Alex had only ever seen a golem core once, and that was during the tour of Shale’s Workshop with Theresa. He couldn’t imagine how bad it would have looked if they handed him one and his immediate response was: ‘Duuuuh, what’s that?’
“Right, what else can you tell me about it?” Lagor asked, the orc crafter watching him closely.
“Well.” Alex said carefully. “I could tell you more if I had certain equipment.”
“Interesting,” the crafter said. “What equipment would you use?”
“A mana spectrometer would let me tell you about most of its magical constitution, and a manohmeter would let me give you a number for its magical conductivity,” Alex said, turning the object over in his hands.
The golem core was pyramid-shaped and surprisingly heavy. Now that he was able to actually examine one up close, he took the opportunity to inspect it as thoroughly as he could, comparing it to the dungeon core from The Cave of the Traveller.
Both were heavy, and though the golem core was not as large as the dungeon core, he’d put them both at similar density—though he couldn’t be sure without doing a proper analysis of them side by side. Both were smooth to the touch as well, and both had a similar sort of…feel.
He couldn’t quite place it but there was an odd similarity between this object and the dungeon core that he couldn’t voice. His mind returned to the day in The Traveller’s Sanctum, remembering well how the dungeon core felt when he was interacting with it, and when he’d forced its mana to touch The Traveller’s-Ah.
That was it.
“It’s dead, isn’t it?” Alex said, looking up at Lagor just in time to see a surprised look cross his face. In a blink, the orc’s expression returned to neutral.
“What makes you say that?” the crafter asked.
“It just feels that way,” Alex said. “And I’m feeling no mana at all coming from it. Of course, I’d need to actually fully examine it with my mana senses to be sure, but right now, I’d say it feels dead.”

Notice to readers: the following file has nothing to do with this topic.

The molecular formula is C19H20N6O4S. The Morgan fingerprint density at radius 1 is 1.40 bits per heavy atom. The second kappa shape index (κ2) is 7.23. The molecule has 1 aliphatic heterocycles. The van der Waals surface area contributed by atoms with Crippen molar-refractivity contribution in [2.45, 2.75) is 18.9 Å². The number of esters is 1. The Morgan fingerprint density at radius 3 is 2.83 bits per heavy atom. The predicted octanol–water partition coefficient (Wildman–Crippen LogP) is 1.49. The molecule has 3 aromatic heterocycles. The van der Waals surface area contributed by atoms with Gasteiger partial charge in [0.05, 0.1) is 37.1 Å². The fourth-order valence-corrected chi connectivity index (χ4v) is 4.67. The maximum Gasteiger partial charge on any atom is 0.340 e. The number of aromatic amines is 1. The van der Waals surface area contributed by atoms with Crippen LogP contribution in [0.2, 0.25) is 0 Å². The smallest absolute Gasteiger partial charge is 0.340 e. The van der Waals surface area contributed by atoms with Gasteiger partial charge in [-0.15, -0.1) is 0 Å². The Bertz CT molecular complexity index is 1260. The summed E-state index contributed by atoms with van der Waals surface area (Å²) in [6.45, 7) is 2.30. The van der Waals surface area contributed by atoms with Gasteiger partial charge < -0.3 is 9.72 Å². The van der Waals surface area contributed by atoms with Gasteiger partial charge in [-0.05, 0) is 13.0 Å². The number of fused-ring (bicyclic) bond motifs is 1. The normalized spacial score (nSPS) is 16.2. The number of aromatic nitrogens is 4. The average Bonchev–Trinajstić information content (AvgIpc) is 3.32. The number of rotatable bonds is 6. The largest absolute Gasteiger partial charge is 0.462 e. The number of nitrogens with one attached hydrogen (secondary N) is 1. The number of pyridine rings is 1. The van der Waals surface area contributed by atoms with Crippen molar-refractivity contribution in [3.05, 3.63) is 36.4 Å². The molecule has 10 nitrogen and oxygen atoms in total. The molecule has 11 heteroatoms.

“That’s right,” Lagor said. “But why use the word ‘dead’?”
“Why not use the word ‘non-functioning’ or ‘broken’?”
“Hmmm,” Alex paused, thinking carefully on the question. The reason he used the word dead was because the golem core felt so similar to the dungeon core, and he’d felt that the latter had been alive.
He couldn’t really say that, so he thought carefully on how to answer: balancing out what was close to his true feelings, with what likely would please his interviewers.
“Well, they’re something close to alive, right?” Alex said. “I mean, they don’t have a heart and lungs and a brain, but neither do earth elementals and they’re alive.”
‘Boy, are they ever alive,’ Alex thought—remembering how the massive elemental had nearly torn apart his group in The Barrens.
“So the word ‘dead’ feels right, though—like I said—it’s not quite the same.”
“I see,” Lagor said neutrally. “So, let’s say it’s dead. What else can you tell me?”
“I’ll need to examine it through mana manipulation to be able to tell you more.”
“Fine,” Lagor said. “Do you need a mana conductor?”
“No,” Alex said. He had never touched a golem core before, but he had been able to use his mana to infiltrate, examine and control a dungeon core, and if they were as similar as he thought they were…
He sent his mana into the golem core and the sensation was incredibly familiar. Not quite the same, but still familiar enough. Activating The Mark, it showed him his most successful moments of sending his mana into the dungeon core and guided him on how he’d done each.
That—combined with his improved mana manipulation skill—made the task simpler, even though he hadn’t had this specific experience before. In a few heartbeats, he’d passed his mana through the entirety of the core, completely feeling out its internal structure.
“Interesting,” Alex said. “There were…”
He passed his mana back and forth through the core.
“…three spells built into the core: the core’s structure is complex, but there were also at least three different magic circuits for spells built into it too—separate, but still powered by the core’s mana. I can’t say what spells they were, though.”
He continued to feel around the core.
“Cause of death…or I guess the malfunction that broke it was a mana overload, I think. Some of the magic circuits have crumbled in places.”
He’d felt a similar degradation of magic circuits when he’d overloaded the fire-gem before Theresa used it to kill the hive-queen.
“I can’t really say why it happened, not without doing closer analysis…although.”
He pushed his mana through the inner pathways of the golem core more slowly, examining the internal parts and comparing them to his own mana pool, as well as to the pathways within the different magical tools he’d used with mana manipulation before.
“Huh,” he said.
“What is it?” Lagor asked from close.